President Barack Obama will lead a U.N. Security Council session on the threat of foreign fighters in Iraq and Syria on September 25, a US official said Wednesday.
The meeting will take place at the level of heads of state or government and coincide with the annual United Nations General Assembly, according to U.S. envoy Samantha Power.
It will be the second time that Obama chairs a meeting of the top world body. In 2009, he presided over a meeting on nuclear non-proliferation.
The United States currently holds the rotating presidency of the 15-member council.
“We are seeing a surge in terrorists traveling from around the globe specifically to fight in foreign conflicts,” Power said.
“These fighters participate in brutal atrocities… and often return home radicalized by their experiences.”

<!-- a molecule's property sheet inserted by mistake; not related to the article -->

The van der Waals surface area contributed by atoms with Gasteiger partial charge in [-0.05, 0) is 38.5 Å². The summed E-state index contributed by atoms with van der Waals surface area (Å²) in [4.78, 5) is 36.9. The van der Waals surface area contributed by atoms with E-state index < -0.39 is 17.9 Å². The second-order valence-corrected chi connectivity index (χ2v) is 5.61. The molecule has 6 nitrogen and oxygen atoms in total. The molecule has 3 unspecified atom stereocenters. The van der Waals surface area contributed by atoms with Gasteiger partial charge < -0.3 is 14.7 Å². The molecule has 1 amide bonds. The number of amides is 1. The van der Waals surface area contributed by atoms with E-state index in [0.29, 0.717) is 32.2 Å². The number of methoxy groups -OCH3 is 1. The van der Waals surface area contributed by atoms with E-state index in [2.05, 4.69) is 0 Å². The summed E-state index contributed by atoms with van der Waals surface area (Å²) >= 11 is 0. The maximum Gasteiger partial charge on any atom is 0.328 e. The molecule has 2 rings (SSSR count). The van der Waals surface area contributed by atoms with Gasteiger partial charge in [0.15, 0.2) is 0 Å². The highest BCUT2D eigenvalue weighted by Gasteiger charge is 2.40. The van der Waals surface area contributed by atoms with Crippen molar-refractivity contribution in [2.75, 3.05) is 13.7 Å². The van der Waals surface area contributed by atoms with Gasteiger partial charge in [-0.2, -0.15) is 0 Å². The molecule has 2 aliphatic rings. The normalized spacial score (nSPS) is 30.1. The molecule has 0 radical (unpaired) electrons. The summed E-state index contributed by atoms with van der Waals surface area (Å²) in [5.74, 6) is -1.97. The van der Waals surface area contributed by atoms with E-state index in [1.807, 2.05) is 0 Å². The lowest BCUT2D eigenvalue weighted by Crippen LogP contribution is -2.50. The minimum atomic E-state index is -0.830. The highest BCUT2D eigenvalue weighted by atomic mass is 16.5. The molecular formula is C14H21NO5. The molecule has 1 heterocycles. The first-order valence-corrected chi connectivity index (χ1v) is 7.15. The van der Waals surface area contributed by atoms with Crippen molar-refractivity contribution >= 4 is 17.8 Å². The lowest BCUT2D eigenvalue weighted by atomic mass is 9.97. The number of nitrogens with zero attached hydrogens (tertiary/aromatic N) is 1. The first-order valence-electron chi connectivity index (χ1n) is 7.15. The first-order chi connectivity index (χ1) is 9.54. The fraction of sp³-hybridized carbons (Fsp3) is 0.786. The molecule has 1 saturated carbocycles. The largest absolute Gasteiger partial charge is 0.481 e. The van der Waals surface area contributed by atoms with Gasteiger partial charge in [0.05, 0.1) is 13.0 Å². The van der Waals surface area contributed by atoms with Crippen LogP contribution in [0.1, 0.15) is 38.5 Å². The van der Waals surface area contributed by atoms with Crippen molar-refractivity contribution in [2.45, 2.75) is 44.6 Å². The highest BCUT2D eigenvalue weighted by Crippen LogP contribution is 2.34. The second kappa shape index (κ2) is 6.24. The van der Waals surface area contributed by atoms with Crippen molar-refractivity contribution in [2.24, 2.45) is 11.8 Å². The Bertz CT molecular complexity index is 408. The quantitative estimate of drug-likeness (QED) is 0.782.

A senior U.S. intelligence official estimated Wednesday that more than 12,000 foreign fighters had traveled to Syria to battle President Bashar Assad’s regime, including more than 1,000 Europeans and more than 100 Americans.
Many had joined the ranks of the so-called Islamic State, blamed for the two recent beheadings of American journalists James Foley and Steven Sotloff, according to Matthew Olsen, director of the National Counterterrorism Center, a U.S. government organization.
Power said Washington would be seeking consensus on the severity of the threat of such fighters and the need for collective action, adding that discussions were under way on a resolution on the matter.
The measure, she said, would “encourage international cooperation to prevent foreign terrorist fighters to travel” and “deepen” the U.N.’s involvement.
“We are very confident that this resolution will secure consensus,” she said. “This resolution will pave the way for national governments to do more.”